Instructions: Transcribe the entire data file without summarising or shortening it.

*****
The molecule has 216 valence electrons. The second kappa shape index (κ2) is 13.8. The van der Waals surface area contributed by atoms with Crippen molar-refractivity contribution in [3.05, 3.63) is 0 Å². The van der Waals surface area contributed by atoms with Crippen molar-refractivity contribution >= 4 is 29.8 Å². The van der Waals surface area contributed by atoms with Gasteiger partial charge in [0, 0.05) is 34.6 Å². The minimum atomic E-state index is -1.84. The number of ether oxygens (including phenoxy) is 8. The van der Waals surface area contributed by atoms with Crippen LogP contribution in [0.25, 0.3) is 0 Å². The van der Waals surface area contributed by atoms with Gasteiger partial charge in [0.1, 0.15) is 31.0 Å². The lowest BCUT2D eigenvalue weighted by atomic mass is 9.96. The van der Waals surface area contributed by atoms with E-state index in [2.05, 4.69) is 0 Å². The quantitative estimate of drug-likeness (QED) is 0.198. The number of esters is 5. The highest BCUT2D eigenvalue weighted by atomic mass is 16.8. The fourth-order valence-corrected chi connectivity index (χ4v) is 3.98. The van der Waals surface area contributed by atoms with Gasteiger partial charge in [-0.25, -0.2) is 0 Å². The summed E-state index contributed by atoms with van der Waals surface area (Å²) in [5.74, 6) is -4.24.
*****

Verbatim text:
The molecule has 216 valence electrons. The second kappa shape index (κ2) is 13.8. The van der Waals surface area contributed by atoms with Crippen molar-refractivity contribution in [3.05, 3.63) is 0 Å². The van der Waals surface area contributed by atoms with Crippen molar-refractivity contribution >= 4 is 29.8 Å². The van der Waals surface area contributed by atoms with Gasteiger partial charge in [0, 0.05) is 34.6 Å². The minimum atomic E-state index is -1.84. The number of ether oxygens (including phenoxy) is 8. The van der Waals surface area contributed by atoms with Crippen LogP contribution in [0.25, 0.3) is 0 Å². The van der Waals surface area contributed by atoms with Gasteiger partial charge in [0.1, 0.15) is 31.0 Å². The lowest BCUT2D eigenvalue weighted by atomic mass is 9.96. The van der Waals surface area contributed by atoms with E-state index in [2.05, 4.69) is 0 Å². The quantitative estimate of drug-likeness (QED) is 0.198. The number of esters is 5. The highest BCUT2D eigenvalue weighted by atomic mass is 16.8. The fourth-order valence-corrected chi connectivity index (χ4v) is 3.98. The van der Waals surface area contributed by atoms with Gasteiger partial charge in [-0.25, -0.2) is 0 Å². The summed E-state index contributed by atoms with van der Waals surface area (Å²) in [5.74, 6) is -4.24.